Miss Ellis, Consultant Gynaecological Oncologist & Surgeon in the Department of Gynaeoncology at the Royal Surrey is involved in several studies looking at endometrial cancer. She has a particular interest in endometrial cancers occurring in young women and has previously conducted a study with researchers at the Hammersmith Hospital to understand the mechanism of this and find ways to improve the diagnosis and treatment of this cohort of women, who potentially must face the devastating prospect of losing their fertility as a result of this disease.
GRACE has donations raised by the Womb Cancer Support ringfenced to part fund this research and for other studies looking specifically at endometrial cancer in young women, and the diagnosis and treatment of this disease.
Each year, approximately 4% of young women aged 40 and underdevelop endometrial cancer. The mechanism underlying the aetiology of endometrial cancers in young women is still not clear. Tissue has been collected from 50 patients under the age of 41 from 15 centres across England. Using this tissue the study looked at Lymphocyte expression – the hypothesis being that the presence of lymphocytes offers a protective effect and influences the tumour characteristics in terms of stage and grade of tumour as well as response to treatment. Learn more here.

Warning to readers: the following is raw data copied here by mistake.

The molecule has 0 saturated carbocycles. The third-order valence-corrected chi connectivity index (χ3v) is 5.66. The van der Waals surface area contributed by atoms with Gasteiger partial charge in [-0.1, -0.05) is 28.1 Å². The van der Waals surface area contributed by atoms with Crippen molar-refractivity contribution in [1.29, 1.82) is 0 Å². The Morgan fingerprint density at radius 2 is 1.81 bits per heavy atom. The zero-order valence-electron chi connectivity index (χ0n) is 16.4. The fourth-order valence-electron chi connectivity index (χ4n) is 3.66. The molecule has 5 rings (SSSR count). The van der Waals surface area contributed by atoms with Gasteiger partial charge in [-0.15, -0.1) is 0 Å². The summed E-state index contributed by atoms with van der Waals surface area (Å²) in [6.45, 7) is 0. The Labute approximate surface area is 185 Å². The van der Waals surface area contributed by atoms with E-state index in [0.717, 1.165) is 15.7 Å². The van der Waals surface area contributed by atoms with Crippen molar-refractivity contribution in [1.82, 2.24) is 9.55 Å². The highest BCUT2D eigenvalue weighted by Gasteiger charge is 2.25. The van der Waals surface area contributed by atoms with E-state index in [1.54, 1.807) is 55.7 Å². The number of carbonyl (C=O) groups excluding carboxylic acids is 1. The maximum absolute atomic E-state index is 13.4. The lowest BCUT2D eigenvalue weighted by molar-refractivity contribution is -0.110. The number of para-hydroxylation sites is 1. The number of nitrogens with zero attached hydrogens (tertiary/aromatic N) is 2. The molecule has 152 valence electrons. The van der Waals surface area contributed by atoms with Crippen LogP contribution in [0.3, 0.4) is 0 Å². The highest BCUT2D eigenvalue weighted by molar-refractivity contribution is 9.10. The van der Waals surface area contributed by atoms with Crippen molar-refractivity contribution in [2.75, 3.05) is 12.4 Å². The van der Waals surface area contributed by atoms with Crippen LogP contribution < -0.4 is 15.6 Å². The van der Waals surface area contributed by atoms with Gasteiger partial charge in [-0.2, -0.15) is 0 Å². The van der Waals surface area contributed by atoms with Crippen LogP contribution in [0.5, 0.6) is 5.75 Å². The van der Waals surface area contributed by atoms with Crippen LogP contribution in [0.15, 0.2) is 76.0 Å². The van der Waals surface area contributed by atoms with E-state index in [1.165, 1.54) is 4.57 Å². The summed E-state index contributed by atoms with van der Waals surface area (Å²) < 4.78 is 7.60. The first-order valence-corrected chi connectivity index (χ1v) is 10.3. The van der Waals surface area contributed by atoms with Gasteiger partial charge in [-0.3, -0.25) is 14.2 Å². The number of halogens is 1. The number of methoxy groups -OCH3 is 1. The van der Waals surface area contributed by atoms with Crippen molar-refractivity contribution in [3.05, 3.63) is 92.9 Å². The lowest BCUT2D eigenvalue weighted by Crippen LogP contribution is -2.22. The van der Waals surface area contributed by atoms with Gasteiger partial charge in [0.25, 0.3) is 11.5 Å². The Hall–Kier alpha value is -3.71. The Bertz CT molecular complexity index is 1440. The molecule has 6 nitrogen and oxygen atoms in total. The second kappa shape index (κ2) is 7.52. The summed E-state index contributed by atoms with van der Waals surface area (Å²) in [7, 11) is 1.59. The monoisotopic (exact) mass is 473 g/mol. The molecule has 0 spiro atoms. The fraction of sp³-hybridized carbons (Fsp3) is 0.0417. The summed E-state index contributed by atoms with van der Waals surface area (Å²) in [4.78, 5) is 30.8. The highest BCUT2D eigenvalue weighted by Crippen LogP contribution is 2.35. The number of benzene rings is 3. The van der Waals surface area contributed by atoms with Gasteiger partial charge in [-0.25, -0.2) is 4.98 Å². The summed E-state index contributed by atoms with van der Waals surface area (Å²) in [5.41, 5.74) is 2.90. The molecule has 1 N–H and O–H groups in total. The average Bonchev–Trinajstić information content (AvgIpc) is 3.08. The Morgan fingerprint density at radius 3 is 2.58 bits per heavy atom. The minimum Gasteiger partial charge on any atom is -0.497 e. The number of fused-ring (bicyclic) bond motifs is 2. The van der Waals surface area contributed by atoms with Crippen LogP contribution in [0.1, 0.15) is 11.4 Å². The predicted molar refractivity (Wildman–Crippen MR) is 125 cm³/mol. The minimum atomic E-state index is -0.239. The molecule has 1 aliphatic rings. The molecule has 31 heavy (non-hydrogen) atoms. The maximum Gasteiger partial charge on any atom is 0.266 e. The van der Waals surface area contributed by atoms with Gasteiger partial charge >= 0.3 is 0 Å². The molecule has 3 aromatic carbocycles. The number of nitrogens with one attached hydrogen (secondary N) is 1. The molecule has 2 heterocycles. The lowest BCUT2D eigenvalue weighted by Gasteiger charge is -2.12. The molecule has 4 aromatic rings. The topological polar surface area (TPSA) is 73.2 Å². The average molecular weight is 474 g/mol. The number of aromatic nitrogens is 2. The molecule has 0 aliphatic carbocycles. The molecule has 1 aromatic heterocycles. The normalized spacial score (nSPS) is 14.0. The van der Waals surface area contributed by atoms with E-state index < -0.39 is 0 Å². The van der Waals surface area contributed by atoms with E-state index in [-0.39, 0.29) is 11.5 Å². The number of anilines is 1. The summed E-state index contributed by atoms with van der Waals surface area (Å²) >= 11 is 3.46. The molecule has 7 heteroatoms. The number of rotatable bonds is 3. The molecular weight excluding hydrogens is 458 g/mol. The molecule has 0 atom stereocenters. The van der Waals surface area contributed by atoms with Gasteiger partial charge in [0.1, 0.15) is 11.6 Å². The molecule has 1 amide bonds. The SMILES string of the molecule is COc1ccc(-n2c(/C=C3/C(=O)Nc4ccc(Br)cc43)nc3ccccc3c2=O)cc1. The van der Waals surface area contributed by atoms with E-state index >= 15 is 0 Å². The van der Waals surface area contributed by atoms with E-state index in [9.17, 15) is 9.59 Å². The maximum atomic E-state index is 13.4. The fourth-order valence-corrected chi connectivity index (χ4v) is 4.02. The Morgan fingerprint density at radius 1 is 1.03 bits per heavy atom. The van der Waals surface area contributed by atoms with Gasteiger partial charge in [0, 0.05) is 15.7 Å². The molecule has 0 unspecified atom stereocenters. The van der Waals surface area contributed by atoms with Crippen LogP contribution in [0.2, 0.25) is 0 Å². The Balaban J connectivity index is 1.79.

The study also looked at monocyte and chemokine expression (proteins released from our cells that can promote the growth of cancers) and finds a role for these chemokines in patients with early endometrial cancer and in the proliferation and spread of the tumours. This is the first study that has demonstrated a possible link with the metastasis (spread) of the cancer cells in young women with endometrial cancer. Learn more here.